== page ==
Batch File Programming

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Advanced Batch Programming - From the Basics to Recursivity

Written by: FoolFox Published by: SAJChurchey Published on: 2005-11-17 00:09:46

Commands To get help on the format of commands, type <command> /? into your command windows:

  • ATTRIB--Change file attributes

attrib +r+h test.txt The previous command sets read-only and hidden attributes on the file test.txt.

  • CLS--Clear the screen
  • EXIT--Close the command session. Self explanatory I think.
  • FOR--Initiate a loop. See below for a sample
  • FIND--Allows you to search for text in one or more files, allows you to search for specific files in memory, retrieving BIOS info. . .
  • GOTO--Branch flow to a known label
               goto Step1 
       echo this one is never printed 
       echo this one is printed 
  • IF--Allows for conditional statements

if exist autoexec.bat echo Found! The previous command prints Found! on the screen if the file autoexec.bat is in the current dir.

  • MORE--Allows you to print output screen by screen

type help.txt | more

  • MOVE--Move a file
  • SET--Define environment variable
       set msg="Welcome " 
       echo msg2 

The previous batch sets one variable, creates a second one by concatenating the first variable with the username, and finally prints the result to the screen.

  • SHIFT--I'm pretty sure you were not as much aware of this one, a real nice trick, SHIFT allows you to move a parameter one step to left in a batch file.
  • START--Start the execution of a program in a new window. The user can select the type of window: maximized, minimized, or title, priority class for the running progam, or run it without any window. You can even WAIT for the process to terminate before executing your next batch instruction.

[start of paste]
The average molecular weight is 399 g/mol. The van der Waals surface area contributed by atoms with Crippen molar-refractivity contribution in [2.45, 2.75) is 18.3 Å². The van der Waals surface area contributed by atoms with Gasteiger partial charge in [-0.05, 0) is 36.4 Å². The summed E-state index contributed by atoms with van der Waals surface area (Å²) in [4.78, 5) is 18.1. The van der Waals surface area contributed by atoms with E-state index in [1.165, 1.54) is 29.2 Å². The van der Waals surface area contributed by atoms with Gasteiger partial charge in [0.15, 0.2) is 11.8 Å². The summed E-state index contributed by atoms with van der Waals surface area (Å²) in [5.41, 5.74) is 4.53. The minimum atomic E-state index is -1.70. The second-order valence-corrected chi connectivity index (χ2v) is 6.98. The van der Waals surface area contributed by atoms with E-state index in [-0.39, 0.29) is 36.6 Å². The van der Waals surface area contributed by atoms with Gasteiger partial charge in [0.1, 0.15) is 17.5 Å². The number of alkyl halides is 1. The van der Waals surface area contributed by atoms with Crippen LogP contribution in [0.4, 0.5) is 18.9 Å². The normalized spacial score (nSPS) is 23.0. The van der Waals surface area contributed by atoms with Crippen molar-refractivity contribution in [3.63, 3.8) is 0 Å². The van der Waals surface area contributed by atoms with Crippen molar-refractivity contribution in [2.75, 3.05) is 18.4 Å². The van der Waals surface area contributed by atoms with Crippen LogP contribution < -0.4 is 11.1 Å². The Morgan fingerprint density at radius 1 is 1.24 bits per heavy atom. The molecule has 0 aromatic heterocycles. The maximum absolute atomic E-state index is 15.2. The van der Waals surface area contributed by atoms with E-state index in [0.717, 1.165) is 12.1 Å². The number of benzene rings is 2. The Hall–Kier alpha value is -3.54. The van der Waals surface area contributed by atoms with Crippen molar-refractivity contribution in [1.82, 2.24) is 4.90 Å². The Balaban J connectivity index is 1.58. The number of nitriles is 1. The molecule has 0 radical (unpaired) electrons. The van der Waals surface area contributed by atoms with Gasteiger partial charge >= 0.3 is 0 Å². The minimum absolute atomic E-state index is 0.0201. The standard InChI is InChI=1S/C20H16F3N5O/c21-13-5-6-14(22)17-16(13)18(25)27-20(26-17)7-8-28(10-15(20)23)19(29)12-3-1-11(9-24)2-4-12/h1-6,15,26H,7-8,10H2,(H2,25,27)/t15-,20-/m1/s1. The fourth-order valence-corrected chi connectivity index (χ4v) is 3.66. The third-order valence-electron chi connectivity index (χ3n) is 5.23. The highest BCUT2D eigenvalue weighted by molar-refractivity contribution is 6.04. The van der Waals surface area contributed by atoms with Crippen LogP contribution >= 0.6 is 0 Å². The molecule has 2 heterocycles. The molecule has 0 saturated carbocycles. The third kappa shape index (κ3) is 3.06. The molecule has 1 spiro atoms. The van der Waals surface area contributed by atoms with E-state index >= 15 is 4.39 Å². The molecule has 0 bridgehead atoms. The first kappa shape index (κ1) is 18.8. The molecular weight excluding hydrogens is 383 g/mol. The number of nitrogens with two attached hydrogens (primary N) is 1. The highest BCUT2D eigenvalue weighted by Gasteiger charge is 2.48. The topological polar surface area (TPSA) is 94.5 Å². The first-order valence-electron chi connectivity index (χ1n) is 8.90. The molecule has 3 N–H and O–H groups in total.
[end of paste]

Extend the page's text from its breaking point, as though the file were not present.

• TYPE--Output file to default

As you can see, most of those commands are in fact little executables that are run when requested by a batch file. Understand that you can issue ANY command or file name in a batch file, and it will be run. The usage of some of these commands will be explained later. Symbols that can be used

  • %--Using a % allows the use of variables inside a batch
  • @--Adding an at (@) in front of a command prevents the command from being echoed on the screen. For example, @DIR will execute DIR without showing the DIR command on one line.
  • >--Adding a > at the end of a command allows you to redirect the output. Overwriting the file in case of redirection to a file. Output can be a file result, text shown by the batch, etc. For example, DIR a: > test.txt will output content of dir into the file test.txt.
  • >>--Adding >> at the end of a command allows you to redirect

the output. Appending in the case of redirection to a file.

            @DIR a: > test.txt ;will output content of the dir in the file test.txt) 
            @DIR c: >> test.txt ;will append c: dir to previous file) 
  • NUL - Null Device. Everything that is redirected to this

devices as its output is sent to trash. @DIR c: /s > NUL (

             will output dir of the whole HD (using /s) on 
             NUL device. Lot of work, nothing is shown)
  • < - Adding a < at the end of a command allow to pass the part at the right

of the "<" symbol (command, file, etc...) as parameter for the first command.

ex : debug < file.txt (will send command in file.txt to the debugger)